This naive Soviet pop sci-fi flick makes for impressive viewing even today, and for good reason. It is this very film that gave rise to the now standard practice of employing real-life scientists as on-set consultants (with Christopher Nolan’sInterstellar being a recent example ).
Meteorites, The Universe, Road to the Stars, Planet of Tempests, The Moon, et al. (1947 – 1970) Dir: Pavel Klushantsev
A fan of the Soviet documentary-meets-sci-fi genre, it was director Pavel Klushantsev who pioneered this hybrid, combining elements of pure documentary with live action fantasy .
His films juxtapose talking heads documentary and laboratory footage with carefully choreographed scenes set on alien-inhabited planets. Klushantsev’s Planet of Tempests made such an impression on US filmmakers that it ended up spawning two American adaptations. The first of these, Voyage to the Prehistoric Planet, was produced in 1965 by Roger Corman; the second, actually an adapted version of Corman’s film, was directed by Peter Bogdanovich and released in 1968 under the title Voyage to the Planet of the Prehistoric Women.
According to a story that sometimes does the rounds in film circles, George Lucas, who regarded Klushantsev as the godfather of Star Wars, desperately wanted to meet the Soviet director, but ultimately the two sci-fi pioneers never crossed paths.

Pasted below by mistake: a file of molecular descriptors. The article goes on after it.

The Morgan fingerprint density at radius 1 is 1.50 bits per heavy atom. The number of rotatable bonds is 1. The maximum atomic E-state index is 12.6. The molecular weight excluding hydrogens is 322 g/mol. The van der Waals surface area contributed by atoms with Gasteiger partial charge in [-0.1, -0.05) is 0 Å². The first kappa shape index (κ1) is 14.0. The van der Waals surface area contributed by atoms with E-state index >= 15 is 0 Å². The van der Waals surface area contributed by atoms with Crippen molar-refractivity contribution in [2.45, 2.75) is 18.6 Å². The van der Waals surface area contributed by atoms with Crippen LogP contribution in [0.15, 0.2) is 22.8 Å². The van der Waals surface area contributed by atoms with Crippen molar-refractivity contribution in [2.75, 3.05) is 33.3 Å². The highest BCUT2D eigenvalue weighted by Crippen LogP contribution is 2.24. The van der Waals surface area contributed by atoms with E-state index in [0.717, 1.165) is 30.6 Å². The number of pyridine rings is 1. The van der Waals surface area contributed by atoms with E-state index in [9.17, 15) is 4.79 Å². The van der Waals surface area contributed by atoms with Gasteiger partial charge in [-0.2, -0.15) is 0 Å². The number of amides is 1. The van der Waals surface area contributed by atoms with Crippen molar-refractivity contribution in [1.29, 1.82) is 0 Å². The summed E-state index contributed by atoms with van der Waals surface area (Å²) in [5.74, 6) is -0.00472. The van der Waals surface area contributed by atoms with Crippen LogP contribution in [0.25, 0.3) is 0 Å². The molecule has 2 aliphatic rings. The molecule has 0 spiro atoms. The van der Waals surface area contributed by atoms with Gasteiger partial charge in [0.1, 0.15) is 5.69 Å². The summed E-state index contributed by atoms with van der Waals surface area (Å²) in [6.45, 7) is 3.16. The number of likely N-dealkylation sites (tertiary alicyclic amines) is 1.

Solaris (1972) Dir: Andrey Tarkovsky
Tarkovsky’s film tells the story of Kris Kelvin, a psychologist who has travelled to the space station Solaris to evaluate whether the scientific mission being conducted there should continue. The scientists on board the station have been driven to the verge of madness, and soon Kelvin finds himself haunted by a manifestation of his beloved, who had committed suicide back on earth.
Needless to say, no overview of the Soviet sci-fi tradition would be complete without mention of Tarkovsky and his films Solaris and Stalker, both classifiable, to some extent, as science fiction. Like the rest of Tarkovsky’s filmography, these two works have received extensive analysis .Coming on the heels of the shelvedAndrei Rublev, long withheld from release by the Soviet government, Solaris enjoyed such a degree of success that Tarkovsky was effectively given carte blanche for any future projects.